State-bank Failures The Ghost of Crises Past

Eight years after the global financial crisis, three former executives of a publicly owned bank in Saxony will face criminal charges for taking unnecessary risks in the market for sub-prime mortgages.
SachsenLB's former managers could still pay for their role in the U.S. mortgage crisis.

Eight years after the collapse of the U.S. sub-prime mortgage market brought the global financial sector to its knees, banks around the world are still paying the consequences.

In Germany, Handelsblatt has learned that a trial is set to begin against three former executives from a former tiny publicly owned bank that, like many during the pre-crisis era of high finance, grew well beyond its means.

The trial will mark the end of an eight-year investigation by state prosecutors that has cost more than €2 million, or $2.2 million.

SachsenLB, a bank once owned by the eastern German state of Saxony, was one of a series of publicly owned banks in the country that saw an opportunity to expand beyond their traditional regional borders, hoping to profit from what seemed like a solid U.S. mortgage market at the time.

That would mean that the former head knowingly led his bank into ruin. That is absurd. Barbara Livonius,, Defense Lawyer for SachsenLB

Instead, the market headed for disaster. Sub-prime variable rate mortgages couldn’t be repaid by homeowners, and the U.S. housing market began to collapse – with repercussions across the globe.

SachsenLB wrote off nearly €2 billion in failed mortgages and had to be sold over a weekend to the rival state bank LBBW. Another German state-owned bank, WestLB, didn’t survive the financial crisis at all.

The debacle is especially embarrassing for banks like SachsenLB. Publicly-owned so-called “Landesbanken” have long held a special responsibility in Germany’s banking system to further the goals of the regions that back them.

It is this responsibility that has gotten its executives into trouble. The charge being leveled against the bank’s former executives, including its then CEO Herbert Süß, is breach of trust.

Prosecutors in Leipzig, where the trial will take place, allege that SachsenLB executives were knowingly reckless with the state bank’s money and took unnecessary risks that brought the bank to the brink of collapse. The charges run to more than 600 pages and include 900 additional files.

 

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The three executives deny the charges.

“The burden of proof for breach of trust is only met if somebody acted purposefully,” Barbara Livonius, who is defending Mr. Süß, the former SachsenLB chief executive, told Handelsblatt. "That would mean that the former head knowingly led his bank into ruin. That is absurd.”

Indeed, the track record in proving such charges against German banks involved in the crisis has not been good. Since 2008, executives from four other banks have been charged for their role in the crisis. They include three state-owned banks – BayernLB, HSH Nordbank and LBBW – and the small corporate bank IKB.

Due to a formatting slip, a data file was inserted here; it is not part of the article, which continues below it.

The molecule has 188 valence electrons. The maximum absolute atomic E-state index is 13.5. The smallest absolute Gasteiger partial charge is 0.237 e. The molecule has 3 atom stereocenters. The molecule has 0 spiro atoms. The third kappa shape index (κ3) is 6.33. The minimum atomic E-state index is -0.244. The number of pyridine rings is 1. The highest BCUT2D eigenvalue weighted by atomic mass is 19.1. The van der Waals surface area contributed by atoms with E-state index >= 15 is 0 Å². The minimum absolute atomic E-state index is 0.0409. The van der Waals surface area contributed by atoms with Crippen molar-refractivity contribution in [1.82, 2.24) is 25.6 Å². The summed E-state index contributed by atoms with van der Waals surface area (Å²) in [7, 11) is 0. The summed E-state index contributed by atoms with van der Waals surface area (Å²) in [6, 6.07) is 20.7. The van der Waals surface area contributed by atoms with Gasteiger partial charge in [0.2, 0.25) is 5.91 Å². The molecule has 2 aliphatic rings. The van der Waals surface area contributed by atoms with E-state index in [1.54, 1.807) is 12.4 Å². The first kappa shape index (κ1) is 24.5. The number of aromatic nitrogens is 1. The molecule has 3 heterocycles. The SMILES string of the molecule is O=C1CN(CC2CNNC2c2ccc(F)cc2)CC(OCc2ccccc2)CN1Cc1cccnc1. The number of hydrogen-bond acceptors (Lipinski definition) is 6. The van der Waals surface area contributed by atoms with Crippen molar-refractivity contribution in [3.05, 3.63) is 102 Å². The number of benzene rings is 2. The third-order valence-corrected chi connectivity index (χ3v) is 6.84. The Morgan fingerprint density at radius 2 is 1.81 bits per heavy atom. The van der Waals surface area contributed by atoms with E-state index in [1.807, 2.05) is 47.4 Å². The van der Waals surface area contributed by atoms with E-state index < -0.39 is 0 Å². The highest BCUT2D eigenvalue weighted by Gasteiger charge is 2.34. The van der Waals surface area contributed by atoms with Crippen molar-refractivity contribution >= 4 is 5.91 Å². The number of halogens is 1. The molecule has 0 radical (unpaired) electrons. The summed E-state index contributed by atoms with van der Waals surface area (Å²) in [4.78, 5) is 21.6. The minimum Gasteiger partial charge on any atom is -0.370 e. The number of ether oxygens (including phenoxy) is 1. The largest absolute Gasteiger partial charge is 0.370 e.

Only former IKB head Stefan Ortseifen was found guilty of exchange manipulation in the crisis. Charges of falsifying balance sheets brought against LBBW were eventually settled out of court for a fine, while executives from BayernLB and HSH were cleared in court.

One former SachsenLB manager, Werner Eckert, has also escaped the trial by agreeing to pay a five-figure sum to the state and to a children’s hospice. Mr. Süß and two other former managers, Stefan Leusder and Yvette Bellavite-Hövermann, will face trial in the fall.

Unravelling the details of SachsenLB’s meddling in asset-backed securities has proven especially complicated – and costly. The prosecutors were overwhelmed by the mass of material to process and they spent an estimated €2.6 million on outside help.

SachsenLB dabbled in asset-backed sub-prime mortgage securities via its Ireland-based subsidiary, SachsenLB Europe, as well as through other investment vehicles, Ormond Quay and Georges Quay.

These U.S. investments caused massive losses at the bank and nearly led to its downfall. LBBW essentially bailed out the bank in the fall of 2007.

To uncover the details, Leipzig prosecutors hired Thomas Emde, a prominent lawyer at Freshfields Bruckhaus Deringer, to investigate the bank’s practices. Mr. Emde in turn hired consultants Deloitte to help him go through the reams of paperwork and data.

The findings: Management mistakes and inadequate risk provisions contributed to the bank’s crisis, according to sources familiar with Mr. Emde’s testimony.

The investigation could prove costly for the defendants, who will have to pay the prosecutors’ legal fees if they lose the trial.

“It has become extremely expensive, because the expert witnesses relied in large part on hiring additional experts,” said Ms. Livonius.

It is not clear how long the case against SachsenLB’s managers will take. The court, which has already deliberated for over two years on whether to bring the matter to a full trial, is likely to plan at least 14 court dates.

 

Volcker Votsmeier is an editor with Handelsblatt’s investigative reporting team. Elizabeth Atzler covers banks and the financial markets for Handelsblatt in Frankfurt. Christopher Cermak of the Handelsblatt Global Edition contributed to this story. To contact the authors: [email protected] and [email protected]